Here’s why I struggle with the forums. The few members who argue are uncivil. I agree it makes us look bad to investors. Each member who argues also contributes significant value to our knowledge of seasteading. What each arguer has in common is that they are passionate about seasteading and motivated to make it happen. I want those people on our team.
How to capture the value of the arguers contributions without it being sabotaged by the bickering? As a writer of controversial books and essays, I learned there’s only one way: Ignore. It’s easy to scan over rants and irrelevancies and go straight to the contributions I find valuable. It’s also easy to trust the rest of the community is doing the same. Nobody is reading the accusations and counter-accusations except the accusers. People are good at figuring out which contributors they want to ignore. Well over 350 people have contributed to these forums without arguing.
Here’s why it matters: The bickering provides ammunition for the enemies of seasteading. It discourages investors, who know businesses are built on stable relationships and cooperative teams.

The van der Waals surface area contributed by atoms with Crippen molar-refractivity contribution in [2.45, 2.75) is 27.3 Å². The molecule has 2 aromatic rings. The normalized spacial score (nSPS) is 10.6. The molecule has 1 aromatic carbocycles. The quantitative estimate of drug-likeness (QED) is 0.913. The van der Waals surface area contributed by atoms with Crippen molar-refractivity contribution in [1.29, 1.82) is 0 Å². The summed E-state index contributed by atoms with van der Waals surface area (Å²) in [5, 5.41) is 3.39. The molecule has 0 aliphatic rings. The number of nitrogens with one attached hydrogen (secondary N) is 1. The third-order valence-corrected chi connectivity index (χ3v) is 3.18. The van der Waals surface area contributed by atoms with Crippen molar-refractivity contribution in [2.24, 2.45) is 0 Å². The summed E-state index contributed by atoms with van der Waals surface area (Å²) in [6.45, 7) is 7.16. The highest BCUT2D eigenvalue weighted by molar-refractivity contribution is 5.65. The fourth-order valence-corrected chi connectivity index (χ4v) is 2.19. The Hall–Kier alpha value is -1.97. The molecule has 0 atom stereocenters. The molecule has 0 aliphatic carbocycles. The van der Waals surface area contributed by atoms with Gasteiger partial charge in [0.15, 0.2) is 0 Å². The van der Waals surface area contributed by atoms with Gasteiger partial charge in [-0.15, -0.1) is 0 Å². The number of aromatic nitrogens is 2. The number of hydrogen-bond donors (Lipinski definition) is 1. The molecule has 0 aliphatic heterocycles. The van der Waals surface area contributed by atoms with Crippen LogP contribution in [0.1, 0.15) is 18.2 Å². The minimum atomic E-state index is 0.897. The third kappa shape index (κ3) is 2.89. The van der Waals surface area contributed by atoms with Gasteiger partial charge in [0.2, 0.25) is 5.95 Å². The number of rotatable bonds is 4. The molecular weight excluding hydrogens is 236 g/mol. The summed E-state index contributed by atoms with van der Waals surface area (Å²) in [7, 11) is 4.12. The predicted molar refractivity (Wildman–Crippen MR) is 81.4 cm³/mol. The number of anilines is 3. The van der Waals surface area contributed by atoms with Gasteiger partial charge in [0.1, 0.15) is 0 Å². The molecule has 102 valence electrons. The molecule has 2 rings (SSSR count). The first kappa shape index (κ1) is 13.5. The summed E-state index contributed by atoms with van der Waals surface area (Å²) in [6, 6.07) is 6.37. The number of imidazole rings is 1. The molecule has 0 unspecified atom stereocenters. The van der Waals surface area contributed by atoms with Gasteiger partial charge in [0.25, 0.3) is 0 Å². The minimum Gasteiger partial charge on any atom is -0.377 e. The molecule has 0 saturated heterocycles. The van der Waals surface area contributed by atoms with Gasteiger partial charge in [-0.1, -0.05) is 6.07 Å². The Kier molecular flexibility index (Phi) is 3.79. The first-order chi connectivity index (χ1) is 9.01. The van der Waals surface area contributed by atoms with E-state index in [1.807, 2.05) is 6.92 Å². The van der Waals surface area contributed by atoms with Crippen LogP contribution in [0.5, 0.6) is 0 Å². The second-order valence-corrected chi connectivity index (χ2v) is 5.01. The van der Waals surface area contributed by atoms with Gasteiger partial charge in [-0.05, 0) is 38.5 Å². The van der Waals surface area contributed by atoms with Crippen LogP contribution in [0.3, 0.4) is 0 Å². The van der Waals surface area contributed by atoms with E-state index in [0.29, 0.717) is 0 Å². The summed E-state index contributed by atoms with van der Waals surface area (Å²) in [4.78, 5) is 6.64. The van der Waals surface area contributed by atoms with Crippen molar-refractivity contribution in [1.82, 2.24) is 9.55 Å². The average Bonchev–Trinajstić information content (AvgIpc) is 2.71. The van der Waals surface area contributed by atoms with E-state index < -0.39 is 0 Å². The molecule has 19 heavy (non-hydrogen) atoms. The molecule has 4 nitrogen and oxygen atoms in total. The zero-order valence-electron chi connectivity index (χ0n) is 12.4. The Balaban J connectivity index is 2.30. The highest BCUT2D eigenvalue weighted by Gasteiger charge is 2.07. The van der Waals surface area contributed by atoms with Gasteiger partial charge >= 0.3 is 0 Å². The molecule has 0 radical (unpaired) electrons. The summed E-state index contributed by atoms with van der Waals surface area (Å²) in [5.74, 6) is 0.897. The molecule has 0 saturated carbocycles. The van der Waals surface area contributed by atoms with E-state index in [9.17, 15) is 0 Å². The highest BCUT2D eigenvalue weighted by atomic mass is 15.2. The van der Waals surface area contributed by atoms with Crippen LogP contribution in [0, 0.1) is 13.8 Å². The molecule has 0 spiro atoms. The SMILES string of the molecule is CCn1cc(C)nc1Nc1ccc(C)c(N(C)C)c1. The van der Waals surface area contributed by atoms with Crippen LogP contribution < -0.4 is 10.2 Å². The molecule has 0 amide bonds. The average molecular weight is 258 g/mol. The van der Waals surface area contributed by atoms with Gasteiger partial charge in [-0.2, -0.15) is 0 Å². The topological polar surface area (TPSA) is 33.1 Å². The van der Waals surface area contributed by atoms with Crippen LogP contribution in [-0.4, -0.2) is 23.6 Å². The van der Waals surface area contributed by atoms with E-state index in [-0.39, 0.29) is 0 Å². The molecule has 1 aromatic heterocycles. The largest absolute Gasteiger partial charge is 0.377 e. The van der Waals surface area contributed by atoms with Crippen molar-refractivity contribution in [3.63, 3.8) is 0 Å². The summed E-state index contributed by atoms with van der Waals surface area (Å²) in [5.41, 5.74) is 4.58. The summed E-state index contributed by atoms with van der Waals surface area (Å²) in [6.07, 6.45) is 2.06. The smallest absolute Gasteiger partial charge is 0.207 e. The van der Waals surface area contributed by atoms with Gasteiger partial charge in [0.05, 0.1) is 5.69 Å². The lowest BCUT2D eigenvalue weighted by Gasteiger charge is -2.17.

Why aren’t we living on seasteads right now? I blame a series of Great Seasteading Setbacks caused by public bickering.
Here’s one: The very day I became enthralled with seasteading at the conference in 2012, a journalist arrived with an agenda. He ignored 2 days of talks about nautical engineering, algae farms, blue jobs, and legal precedents for floating cities. Any discussion of startup countries will involve Singapore. Any discussion of Singapore will cause somebody to mention public caning. None of this was discussed during the conference. Two people among 200 attendees, neither of whom any of us knew, started an argument during the social gathering after the conference. They both became very engaged with proving the other one wrong. Virtually everybody ignored them.
A journalist stood by and took copious notes. His article opened with their quotes about public caning. For months we had to answer questions about why seasteaders support public beatings. Any investor who googled “seasteading” spotted an article quoting statements about caning. You have no idea how much PR work we had to do to push that message off the first page of our google search.
I’m waiting for that journalist to discover these forum arguments. He is actively searching. He showed up at our last public event and asked me questions. These forums contain a goldmine for him.
Somebody annoying you? Don’t engage. Ignore. Trust that the rest of the forum community is ignoring them too. The more you ignore, the more productive these conversations will be.
Contributors, I’m grateful for your formidable research and mindbending creativity, and I’m looking forward to seeing more.